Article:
The swarm continued among the cars, literally eating its way up the stalled lines, all those poor bastards just trying to get away. And that’s what haunts me most about it, they weren’t headed anywhere. This was the I-80, a strip of highway between Lincoln and North Platte. Both places were heavily infested, as well as all those little towns in between. What did they think they were doing? Who organized this exodus? Did anyone? Did people see a line of cars and join them without asking? I tried to imagine what it must have been like, stuck bumper to bumper, crying kids, barking dog, knowing what was coming just a few miles back, and hoping, praying that someone up ahead knows where he’s going.
Dude, we had everything: tanks, Bradleys, Humvees armed with everything from fifty cals to these new Vasilek heavy mortars. […] We even had a whole FOL, Family of Latrines, just plopped right there in the middle of everything. Why, when the water pressure was still on and toilets were still flushing in every building and house in the neighborhood? So much we didn’t need! So much shit that only blocked traffic and looked pretty, and that’s what I think they were really there for, just to look pretty.
For the press.
Hell yeah, there must have been at least one reporter for every two or three uniforms!
Sure, we were unprepared, our tools, our training, everything I just talked about, all one class-A, gold-standard clusterfuck, but the weapon that really failed wasn’t something that rolled off an assembly line. It’s as old as…I don’t know, I guess as old as war. It’s fear, dude, just fear and you don’t have to be Sun freakin Tzu to know that real fighting isn’t about killing or even hurting the other guy, it’s about scaring him enough to call it a day. Break their spirit, that’s what every successful army goes for, from tribal face paint to the “blitzkrieg.” […] But what if the enemy can’t be shocked and awed? Not just won’t, but biologically can’t! That’s what happened that day outside New York City, that’s the failure that almost lost us the whole damn war.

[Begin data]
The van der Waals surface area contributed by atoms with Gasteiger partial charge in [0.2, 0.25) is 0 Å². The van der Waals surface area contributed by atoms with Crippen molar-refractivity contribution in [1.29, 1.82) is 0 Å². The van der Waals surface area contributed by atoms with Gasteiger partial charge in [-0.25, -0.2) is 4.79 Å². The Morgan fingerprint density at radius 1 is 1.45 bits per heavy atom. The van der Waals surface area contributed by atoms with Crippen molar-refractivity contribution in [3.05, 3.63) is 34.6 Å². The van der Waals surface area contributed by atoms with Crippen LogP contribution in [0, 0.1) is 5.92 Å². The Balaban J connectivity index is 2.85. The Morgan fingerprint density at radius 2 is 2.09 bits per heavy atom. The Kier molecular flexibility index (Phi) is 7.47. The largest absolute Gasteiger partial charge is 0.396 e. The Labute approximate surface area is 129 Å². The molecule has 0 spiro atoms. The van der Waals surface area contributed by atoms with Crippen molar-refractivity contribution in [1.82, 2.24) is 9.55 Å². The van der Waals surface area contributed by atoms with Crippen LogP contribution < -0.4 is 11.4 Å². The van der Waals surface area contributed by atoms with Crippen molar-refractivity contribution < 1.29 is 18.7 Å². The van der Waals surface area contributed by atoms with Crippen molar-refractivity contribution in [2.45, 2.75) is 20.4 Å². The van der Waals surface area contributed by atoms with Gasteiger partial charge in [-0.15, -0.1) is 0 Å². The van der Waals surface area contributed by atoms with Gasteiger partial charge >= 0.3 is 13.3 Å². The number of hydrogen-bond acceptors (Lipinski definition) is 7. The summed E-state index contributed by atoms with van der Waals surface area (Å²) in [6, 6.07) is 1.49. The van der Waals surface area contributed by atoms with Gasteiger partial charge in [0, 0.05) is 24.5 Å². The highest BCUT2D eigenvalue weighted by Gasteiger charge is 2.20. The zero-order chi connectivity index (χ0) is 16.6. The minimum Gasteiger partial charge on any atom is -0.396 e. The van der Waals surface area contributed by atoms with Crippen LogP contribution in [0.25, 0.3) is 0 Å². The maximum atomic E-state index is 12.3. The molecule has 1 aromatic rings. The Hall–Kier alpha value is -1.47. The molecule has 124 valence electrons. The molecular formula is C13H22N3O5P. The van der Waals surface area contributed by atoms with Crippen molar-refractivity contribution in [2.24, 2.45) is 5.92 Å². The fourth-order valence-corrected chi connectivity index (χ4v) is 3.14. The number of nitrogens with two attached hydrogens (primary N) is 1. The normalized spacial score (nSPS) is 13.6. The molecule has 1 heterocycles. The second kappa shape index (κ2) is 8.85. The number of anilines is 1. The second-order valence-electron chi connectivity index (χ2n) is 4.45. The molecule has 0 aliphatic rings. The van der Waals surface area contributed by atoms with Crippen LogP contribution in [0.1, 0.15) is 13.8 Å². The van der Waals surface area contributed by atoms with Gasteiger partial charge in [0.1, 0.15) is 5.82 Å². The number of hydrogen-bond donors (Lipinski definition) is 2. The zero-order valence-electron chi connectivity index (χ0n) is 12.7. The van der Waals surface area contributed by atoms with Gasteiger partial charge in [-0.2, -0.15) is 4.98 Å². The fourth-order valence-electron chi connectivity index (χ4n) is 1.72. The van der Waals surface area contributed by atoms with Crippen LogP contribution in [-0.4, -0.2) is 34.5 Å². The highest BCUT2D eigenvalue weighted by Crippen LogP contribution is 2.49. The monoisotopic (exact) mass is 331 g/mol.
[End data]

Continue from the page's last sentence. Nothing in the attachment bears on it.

Now, I am a good soldier, but I am also a West German. […] We were taught since birth to bear the burden of our grandfathers’ shame. We were taught that, even if we wore a uniform, that our first sworn duty was to our conscience, no matter what the consequences. That is how I was raised, that is how I responded. I told Lang that I could not, in good conscience, obey this order, that I could not leave these people without protection. At this, he exploded.
Yes, there was racism, but there was also classism. You’re a high-powered corporate attorney. You’ve spent most of your life reviewing contracts, brokering deals, talking on the phone. That’s what you’re good at, that’s what made you rich and what allowed you to hire a plumber to fix your toilet, which allowed you to keep talking on the phone. The more work you do, the more money you make, the more peons you hire to free you up to make more money. That’s the way the world works. But one day it doesn’t. No one needs a contract reviewed or a deal brokered. What it does need is toilets fixed. And suddenly that peon is your teacher, maybe even your boss. For some, this was scarier than the living dead.